When the sun got low, the coolness woke him up, so he sat up and started his rattle again, kept it going a long time into the dark, wondered if it would be cheating to pull a blanket over his shoulders but didn’t do it until shivering interrupted his rattle. It would be great to have a campfire on this rocky shale -- easy to shelter it from the wind and so people couldn’t see it from the flats. But in the old days would there have been a fire? He decided not. He was really hungry.
By the afternoon of the second day he was famished. He hadn’t understood hunger earlier. On the third day he wasn’t hungry anymore, but he’d taken water now and then. His body felt so light -- his mind was floating, too . The small creatures who lived around him were showing themselves, used to him now. Some came close but few paid any attention to him.
Which would be his life-guide, his totem animal? He hoped not a chipmunk, then thought, “Why not a chipmunk? Why be so proud about wanting a big noble animal? Wasn’t life itself powerful enough that even a beetle could bring a message?” It seemed to him that his mind was entering everything he saw, but especially the living things, fitting together in this spreading ecological symphony.
“Don’t get fancy,” he said to himself. But that’s the way it felt, a powerful music in which they were not just musicians, not just instruments, but the chords themselves, the entwining vibrations, the...
A shadow fell over him. His first thought was that it was his messenger animal. His second thought was that his Uncle Ev had come on horseback to check on him. His third thought was outrage.
Beck’s folks had left her alone at the ranch while they went on a business trip. It wasn’t the first time. She was a new high school grad and since she’d grown up on that ranch, she was about as competent as any adult who lived there. Her plan was to spend a lot of time on her new quarterhorse gelding, see if she could make a barrel-racer of it. The horse was nearly cherry-red with the space of two men’s hands side-by-side across its chest between its straight front legs, and a rump so muscled it looked like a big apple. A square horse it was, like a piece of fine furniture, and she spent a lot of time rubbing its coat to a high polish. “I’m going to call you Candy Apple,” she said to the horse, and looked around just in time to see it reaching around with its mouth open to take a big bite out of HER! Didn’t seem to be bonding. Maybe a good long uphill ride would make this horse pay attention to business.
There was a vague trail of sorts she pushed the horse up, until it was sweating.
She was so totally unprepared when a boy reared up out of the rocks that she nearly lost her seat on the dancing horse. “What on EARTH are you doing?” she demanded.
“What are YOU doing?” he demanded right back. “I’m just taking a ride like any normal person!”
“Well, I’m on a vision quest. I don’t suppose you know what that is.”
“Don’t be silly. Of course I’ve read about it.”
“That’s not the same as doing it. Get out of here.”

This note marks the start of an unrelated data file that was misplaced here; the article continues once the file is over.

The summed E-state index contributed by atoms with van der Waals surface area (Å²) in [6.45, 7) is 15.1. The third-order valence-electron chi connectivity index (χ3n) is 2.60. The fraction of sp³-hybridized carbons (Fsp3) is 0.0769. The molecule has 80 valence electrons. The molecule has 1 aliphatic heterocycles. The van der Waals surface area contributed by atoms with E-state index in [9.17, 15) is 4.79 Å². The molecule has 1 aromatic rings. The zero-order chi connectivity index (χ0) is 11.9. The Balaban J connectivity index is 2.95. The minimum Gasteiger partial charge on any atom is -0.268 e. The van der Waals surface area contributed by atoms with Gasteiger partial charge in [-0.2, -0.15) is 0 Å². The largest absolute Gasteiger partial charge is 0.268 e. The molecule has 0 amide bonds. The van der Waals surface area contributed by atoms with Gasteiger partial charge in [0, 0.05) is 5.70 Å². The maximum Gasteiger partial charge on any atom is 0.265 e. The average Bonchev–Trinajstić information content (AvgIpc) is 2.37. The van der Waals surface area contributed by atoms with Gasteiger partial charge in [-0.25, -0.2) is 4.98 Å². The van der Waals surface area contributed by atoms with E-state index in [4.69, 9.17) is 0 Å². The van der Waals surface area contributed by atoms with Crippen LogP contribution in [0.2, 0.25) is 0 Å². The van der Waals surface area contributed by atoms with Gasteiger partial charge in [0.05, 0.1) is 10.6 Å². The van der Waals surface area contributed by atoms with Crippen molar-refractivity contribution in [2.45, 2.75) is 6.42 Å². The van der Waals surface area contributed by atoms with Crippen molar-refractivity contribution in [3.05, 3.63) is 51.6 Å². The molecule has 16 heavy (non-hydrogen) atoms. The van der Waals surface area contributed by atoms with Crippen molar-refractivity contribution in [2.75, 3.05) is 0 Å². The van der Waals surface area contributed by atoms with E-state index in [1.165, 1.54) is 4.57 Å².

“I don’t have to -- this is our family’s land.”
“No one can own the Sweetgrass Hills. They’re sacred.”
“The government extinguished your claim with a huge wad of money, years ago.” They glared at each other. Then she reined herself in. “I know what you mean about sacred. It’s sacred to me, too.”
The sudden alarming thought crossed Jeeter’s reeling mind that she might demand to participate in his fasting -- whites were always horning in on Indian ceremonies, trying to be noble or something. “Women can’t have vision quests.”
“Of course they can. Think of Running Eagle, the woman warrior.”
He was disconcerted. How did she know about Running Eagle? “Whites can’t do it. Whites just come around and spoil every damn thing. Kill us, take our land, now even spoil our prayers.”
She started to reply, realized this was insoluble, and wheeled her horse away, traveling downhill. She was shaken and angry and those emotions went right into the horse. Just as she was out of sight of the vision bed, the horse crow-hopped, threw her and ran off onto the scree slide, carefully holding its reins off to the side so as not to step on them. This was an experienced bad-ass horse.
She was unconscious for a while, then semi-conscious on the sharp-edged tiles of rock. When she tried to move, her ankle hurt -- a lot. When she could bear it, she sat up, pulled off her boot -- wincing -- and saw how swollen the ankle was. By inching over a bit, she could prop her foot up on a larger rock, but that was about all she could think of to do for it at the moment.
She was close enough to the boy to have yelled for help. In fact, if she were still enough that the loose rock didn’t scrape together under her, she could hear the shush-shush-shush of his rattle, like a heart valve heard through a stethoscope.
She didn’t want to interfere with him. He had a right to do his searching. She had always sympathized with Indians, but more than that, she could see how sincere he was. She didn’t think her life was in danger -- only in pain.